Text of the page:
3A-4: Using the ADAPTE Methodology for the Development of Self-Management Tools for Patients

Sarah McBain1, Kate Bak1, Zahra Ismail1, Colleen Fox1, Janet Papadakos2, Lesley Moody1, Esther Green3, Tamara Harth4
1Cancer Care Ontario, Toronto, ON, USA; 2Princess Margaret Cancer Centre, Toronto, ON, Canada; 3Canadian Partnership Against Cancer, Toronto, ON, Canada; 4Sunnybrook Odette Cancer Centre, Toronto, ON, Canada

Abstract: Background: Cancer Care Ontario implemented electronic symptom screening using the Edmonton Symptom Assessment System (ESAS), which screens for well-being and other common cancer symptoms. Symptom screening enables the healthcare team to identify and provide interventions to manage symptoms that cause distress. Patients, families, and healthcare providers in Ontario requested patient education to acknowledge, explain, and provide practical tips for managing symptoms, particularly those in the ESAS assessment. Cancer Care Ontario responded by creating patient symptom management guides (PSMGs). This is Cancer Care Ontario’s first standardized, multi-lingual, provincial patient education series. Description: The ADAPTE methodology for clinical guideline development was modified to aid in the development of the PSMGs. The method involves identifying existing patient education materials, appraising their quality, selecting recommendations for inclusion, obtaining expert feedback, and verifying that the recommendations are evidence-based. An inter-disciplinary working group, including patient advisors, collected over 200 materials from across the province. Materials were included if they met specified evaluation criteria from a modified Patient Education Materials Assessment Tool (PEMAT). Included materials were then reviewed and their recommendations evaluated and adapted to create the new patient guides, which were finalized through an external review that included clinical and patient education experts and patient and family advisors. Final guides were translated into French and five additional languages and formatted as accessible PDF’s. Evaluation: The ADAPTE methodology can be used to create evidencebased patient education materials; however, the process is resource intensive and requires the additional application of health literacy universal precautions. An evaluation of the guides is planned after the provincial launch. Usefulness: Given the large number of existing patient education materials and trend towards self-management in oncology, strategies to leverage existing work should be developed and evaluated. Other organizations can use this process and lessons learned for the development of patient education materials. Learning Objectives: The participant shall be able to describe the steps in the ADAPTE methodology and its usefulness in creating patient education materials that can be translated into other languages, describe the advantages and limitations of using the ADAPTE methodology, and evaluate whether it is an appropriate tool for the creation of their patient education materials. References: Fervers, B et al. Guideline adaptation: An approach to enhance efficiency in guideline development and improve utilisation. BMJ Qual Saf, 2011; 20(3):228-36. McCorkle, R et al. Self-management: Enabling and empowering patients living with cancer as a chronic illness. CA: A Cancer Journal for Clinicians, 2011; 61(1):50-62.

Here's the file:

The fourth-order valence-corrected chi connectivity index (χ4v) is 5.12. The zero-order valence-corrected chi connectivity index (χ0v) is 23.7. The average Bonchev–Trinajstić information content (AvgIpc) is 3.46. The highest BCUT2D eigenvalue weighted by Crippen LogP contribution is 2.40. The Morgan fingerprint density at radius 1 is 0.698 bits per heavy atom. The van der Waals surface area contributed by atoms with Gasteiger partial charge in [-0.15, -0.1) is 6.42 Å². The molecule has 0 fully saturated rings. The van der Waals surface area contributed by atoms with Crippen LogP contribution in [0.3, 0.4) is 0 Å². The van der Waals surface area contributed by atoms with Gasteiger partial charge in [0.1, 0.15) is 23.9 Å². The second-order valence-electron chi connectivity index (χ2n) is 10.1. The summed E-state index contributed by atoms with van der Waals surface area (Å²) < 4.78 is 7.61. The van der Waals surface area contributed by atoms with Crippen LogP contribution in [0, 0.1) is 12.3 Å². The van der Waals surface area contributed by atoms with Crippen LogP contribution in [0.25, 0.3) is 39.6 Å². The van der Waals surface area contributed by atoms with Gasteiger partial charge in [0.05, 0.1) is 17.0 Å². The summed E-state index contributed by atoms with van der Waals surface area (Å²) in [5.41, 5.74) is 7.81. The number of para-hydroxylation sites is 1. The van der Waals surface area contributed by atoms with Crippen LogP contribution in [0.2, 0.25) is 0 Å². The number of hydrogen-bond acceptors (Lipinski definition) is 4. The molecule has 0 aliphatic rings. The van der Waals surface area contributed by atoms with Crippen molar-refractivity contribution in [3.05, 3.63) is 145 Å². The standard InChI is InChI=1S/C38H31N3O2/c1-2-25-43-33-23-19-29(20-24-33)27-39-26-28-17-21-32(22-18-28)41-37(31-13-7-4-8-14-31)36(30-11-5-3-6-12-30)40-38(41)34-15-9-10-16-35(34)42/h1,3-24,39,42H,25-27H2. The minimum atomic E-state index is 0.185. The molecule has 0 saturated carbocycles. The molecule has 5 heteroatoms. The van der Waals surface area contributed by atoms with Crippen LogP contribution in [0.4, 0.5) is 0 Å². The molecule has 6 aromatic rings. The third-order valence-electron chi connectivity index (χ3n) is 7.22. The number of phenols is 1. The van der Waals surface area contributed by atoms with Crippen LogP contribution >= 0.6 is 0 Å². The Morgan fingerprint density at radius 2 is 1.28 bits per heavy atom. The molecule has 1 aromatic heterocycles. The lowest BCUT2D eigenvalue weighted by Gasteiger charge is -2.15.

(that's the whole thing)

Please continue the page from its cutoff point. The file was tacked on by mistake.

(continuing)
3A-5: Empowering Patients Through Education—Development and Evaluation of a Multimedia Patient Education Tool to Ensure Patient Preparedness for Planning CT Scan for Prostate Cancer (Randomized Study)

Ewa Szumacher1, Krista Dawdy2, Katija Bonin2, Agnes Ryzynski1, Tamara Harth1, Christopher Townsend1, Stanley Liu2, William Chu2, Patrick Cheung2, Hans Chung2, Gerard Morton2, Danny Vesprini3, Andrew Loblaw2, Xingshan Cao4
1Sunnybrook Health Sciences Centre, Toronto, ON, Canada; 2Odette Cancer Centre, Toronto, ON, Canada; 3Department of Radiation Oncology, Odette Cancer Centre, Sunnybrook Health Sciences Centre, University of Toronto, Toronto, ON, Canada; 4Institute of Clinical Evaluative Sciences, Toronto, ON, Canada